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World Sepsis Day 2016

Today is World Sepsis Day! The purpose of the day is to not only increase public awareness for this poorly acknowledged health care disaster, but also to show support and solidarity with the millions of people who lost their loved ones, or, as sepsis survivors, suffer from long-term consequences of sepsis.

Sepsis is one of the most common, least-recognized illnesses in both the developed and developing world. Globally, 20 to 30 million patients are estimated to be afflicted every year, with over
6 million cases of neonatal/early childhood sepsis and over 100,000 cases of maternal sepsis.

In the developed world, sepsis is dramatically increasing by an annual rate of between 8-13 % over the last decade and now claims more lives than bowel and breast cancer combined. Reasons
are diverse, but include the aging population, increasing use of high-risk interventions in all age groups and the development of drug-resistant and more virulent varieties of infections. In the developing world malnutrition, poverty, lack of access to vaccines and timely treatment all contribute to death.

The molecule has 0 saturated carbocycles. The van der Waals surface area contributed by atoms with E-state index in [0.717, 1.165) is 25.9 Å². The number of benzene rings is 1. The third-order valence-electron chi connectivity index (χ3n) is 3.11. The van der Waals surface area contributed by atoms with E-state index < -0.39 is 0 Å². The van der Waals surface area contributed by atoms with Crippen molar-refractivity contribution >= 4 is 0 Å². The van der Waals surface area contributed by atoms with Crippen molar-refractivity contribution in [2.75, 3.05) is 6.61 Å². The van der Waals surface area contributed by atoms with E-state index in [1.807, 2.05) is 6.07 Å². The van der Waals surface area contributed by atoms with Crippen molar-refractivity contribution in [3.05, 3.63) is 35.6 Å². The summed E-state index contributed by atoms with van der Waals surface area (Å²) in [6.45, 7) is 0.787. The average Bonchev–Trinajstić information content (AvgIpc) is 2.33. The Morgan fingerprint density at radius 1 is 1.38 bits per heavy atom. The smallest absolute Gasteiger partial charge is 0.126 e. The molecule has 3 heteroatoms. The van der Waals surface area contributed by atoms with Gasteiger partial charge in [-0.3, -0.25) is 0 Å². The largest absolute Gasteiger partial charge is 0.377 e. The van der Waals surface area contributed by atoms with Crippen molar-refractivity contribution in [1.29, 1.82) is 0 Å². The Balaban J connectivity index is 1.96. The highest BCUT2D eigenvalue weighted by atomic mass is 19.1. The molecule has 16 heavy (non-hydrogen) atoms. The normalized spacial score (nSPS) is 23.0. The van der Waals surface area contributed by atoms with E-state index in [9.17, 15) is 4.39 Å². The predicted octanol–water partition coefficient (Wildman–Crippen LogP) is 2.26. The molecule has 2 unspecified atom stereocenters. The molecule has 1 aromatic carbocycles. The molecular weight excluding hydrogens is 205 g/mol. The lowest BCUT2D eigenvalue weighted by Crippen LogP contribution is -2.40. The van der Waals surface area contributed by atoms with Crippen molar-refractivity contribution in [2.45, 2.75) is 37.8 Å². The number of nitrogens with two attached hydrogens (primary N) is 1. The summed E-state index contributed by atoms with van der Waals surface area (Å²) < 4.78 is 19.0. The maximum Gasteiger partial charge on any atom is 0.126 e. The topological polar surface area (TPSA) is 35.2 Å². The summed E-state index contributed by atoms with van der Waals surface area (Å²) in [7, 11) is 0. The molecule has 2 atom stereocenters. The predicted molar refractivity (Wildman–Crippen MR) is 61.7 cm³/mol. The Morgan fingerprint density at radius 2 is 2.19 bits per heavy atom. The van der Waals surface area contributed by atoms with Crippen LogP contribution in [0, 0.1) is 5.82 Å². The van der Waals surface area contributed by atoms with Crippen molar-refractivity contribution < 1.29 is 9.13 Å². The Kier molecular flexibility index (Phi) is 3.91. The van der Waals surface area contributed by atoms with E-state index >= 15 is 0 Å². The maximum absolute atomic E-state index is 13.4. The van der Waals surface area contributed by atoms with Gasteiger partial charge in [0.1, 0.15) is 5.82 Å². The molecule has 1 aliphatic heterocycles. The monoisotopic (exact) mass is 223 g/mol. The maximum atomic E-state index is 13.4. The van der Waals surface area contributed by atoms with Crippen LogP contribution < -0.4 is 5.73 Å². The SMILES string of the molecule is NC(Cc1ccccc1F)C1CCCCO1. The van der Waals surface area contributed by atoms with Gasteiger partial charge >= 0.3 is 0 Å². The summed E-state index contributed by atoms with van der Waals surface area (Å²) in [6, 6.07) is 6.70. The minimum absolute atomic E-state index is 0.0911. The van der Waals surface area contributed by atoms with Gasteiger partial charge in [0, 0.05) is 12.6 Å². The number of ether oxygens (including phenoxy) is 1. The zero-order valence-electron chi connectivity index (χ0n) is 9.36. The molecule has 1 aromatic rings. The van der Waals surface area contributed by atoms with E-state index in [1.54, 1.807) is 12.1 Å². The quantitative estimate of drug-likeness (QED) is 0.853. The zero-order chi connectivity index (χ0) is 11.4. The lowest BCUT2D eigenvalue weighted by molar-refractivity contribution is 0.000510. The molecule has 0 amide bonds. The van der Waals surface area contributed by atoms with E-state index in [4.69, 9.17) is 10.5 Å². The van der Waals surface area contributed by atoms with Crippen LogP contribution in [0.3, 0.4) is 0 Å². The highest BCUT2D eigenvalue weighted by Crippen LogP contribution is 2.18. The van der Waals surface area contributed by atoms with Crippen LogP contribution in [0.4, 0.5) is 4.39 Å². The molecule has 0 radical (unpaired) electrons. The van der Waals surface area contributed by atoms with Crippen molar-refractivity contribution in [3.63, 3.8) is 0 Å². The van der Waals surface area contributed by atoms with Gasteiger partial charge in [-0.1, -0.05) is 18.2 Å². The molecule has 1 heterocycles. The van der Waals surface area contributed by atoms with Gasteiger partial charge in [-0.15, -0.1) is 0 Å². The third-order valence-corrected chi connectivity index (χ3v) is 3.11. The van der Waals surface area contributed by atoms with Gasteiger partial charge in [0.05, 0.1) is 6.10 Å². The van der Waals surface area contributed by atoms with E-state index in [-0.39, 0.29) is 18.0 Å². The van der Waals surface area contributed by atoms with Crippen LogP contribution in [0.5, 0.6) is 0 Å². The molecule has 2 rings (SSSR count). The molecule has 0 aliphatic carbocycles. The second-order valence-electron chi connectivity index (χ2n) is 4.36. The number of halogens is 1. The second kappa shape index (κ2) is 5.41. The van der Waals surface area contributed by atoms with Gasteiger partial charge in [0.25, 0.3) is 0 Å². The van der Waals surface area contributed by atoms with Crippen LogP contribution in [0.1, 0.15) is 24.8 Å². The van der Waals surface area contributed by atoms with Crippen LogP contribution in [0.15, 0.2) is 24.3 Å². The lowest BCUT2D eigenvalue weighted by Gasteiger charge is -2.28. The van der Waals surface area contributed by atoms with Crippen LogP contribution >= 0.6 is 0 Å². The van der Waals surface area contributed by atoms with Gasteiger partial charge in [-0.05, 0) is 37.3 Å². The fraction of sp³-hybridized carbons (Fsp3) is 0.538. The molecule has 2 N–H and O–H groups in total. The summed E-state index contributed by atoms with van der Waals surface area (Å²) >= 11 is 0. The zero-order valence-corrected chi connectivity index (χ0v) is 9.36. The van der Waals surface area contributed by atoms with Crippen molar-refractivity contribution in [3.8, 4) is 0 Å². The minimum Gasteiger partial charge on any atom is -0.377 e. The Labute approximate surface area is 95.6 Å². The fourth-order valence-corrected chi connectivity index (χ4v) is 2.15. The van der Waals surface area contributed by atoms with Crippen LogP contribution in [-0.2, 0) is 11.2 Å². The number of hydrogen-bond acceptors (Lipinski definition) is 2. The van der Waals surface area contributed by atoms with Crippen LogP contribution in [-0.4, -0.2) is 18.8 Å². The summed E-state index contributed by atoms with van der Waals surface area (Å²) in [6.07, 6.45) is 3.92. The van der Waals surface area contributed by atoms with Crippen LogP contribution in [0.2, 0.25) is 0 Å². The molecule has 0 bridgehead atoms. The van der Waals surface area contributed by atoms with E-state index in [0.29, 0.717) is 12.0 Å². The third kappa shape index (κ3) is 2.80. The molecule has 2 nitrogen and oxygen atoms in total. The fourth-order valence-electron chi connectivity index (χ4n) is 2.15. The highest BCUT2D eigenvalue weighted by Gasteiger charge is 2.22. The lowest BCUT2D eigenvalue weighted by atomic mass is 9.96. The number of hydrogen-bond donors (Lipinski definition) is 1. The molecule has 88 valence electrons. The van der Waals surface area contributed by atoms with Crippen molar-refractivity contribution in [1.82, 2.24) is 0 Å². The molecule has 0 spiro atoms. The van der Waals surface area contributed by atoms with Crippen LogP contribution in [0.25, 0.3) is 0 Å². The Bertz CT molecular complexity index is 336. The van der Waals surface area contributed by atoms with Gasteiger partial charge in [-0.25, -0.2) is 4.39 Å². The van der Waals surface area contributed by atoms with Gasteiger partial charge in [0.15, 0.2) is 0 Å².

Despite its remarkable incidence, sepsis is practically unknown to the public and is often misunderstood as blood poisoning. Sepsis arises when the body’s response to an infection injures
its own tissues and organs. It may lead to shock, multiple organ failure and death, especially if not recognized early and treated promptly.

Sepsis remains the primary cause of death from infection despite advances in modern medicine, including vaccines, antibiotics and acute care with hospital mortality rates between 30 and 60%.

Below are a couple of infographics detailing what sepsis and the impact it has:

What Is Sepsis

Sepsis Burden

World Sepsis Day is a great opportunity to remind the public, media, national, and international health care authorities, health care providers, and health care workers, policy makers, and the governments that there is an urgent need to increase and improve education on the facility, regional, national and international level.

The easiest way to support World Sepsis Day is to hare the link for signing the World Sepsis Declaration with your colleagues, families, friends and all you think should be informed about sepsis.

For more information, please visit the World Sepsis Day website.

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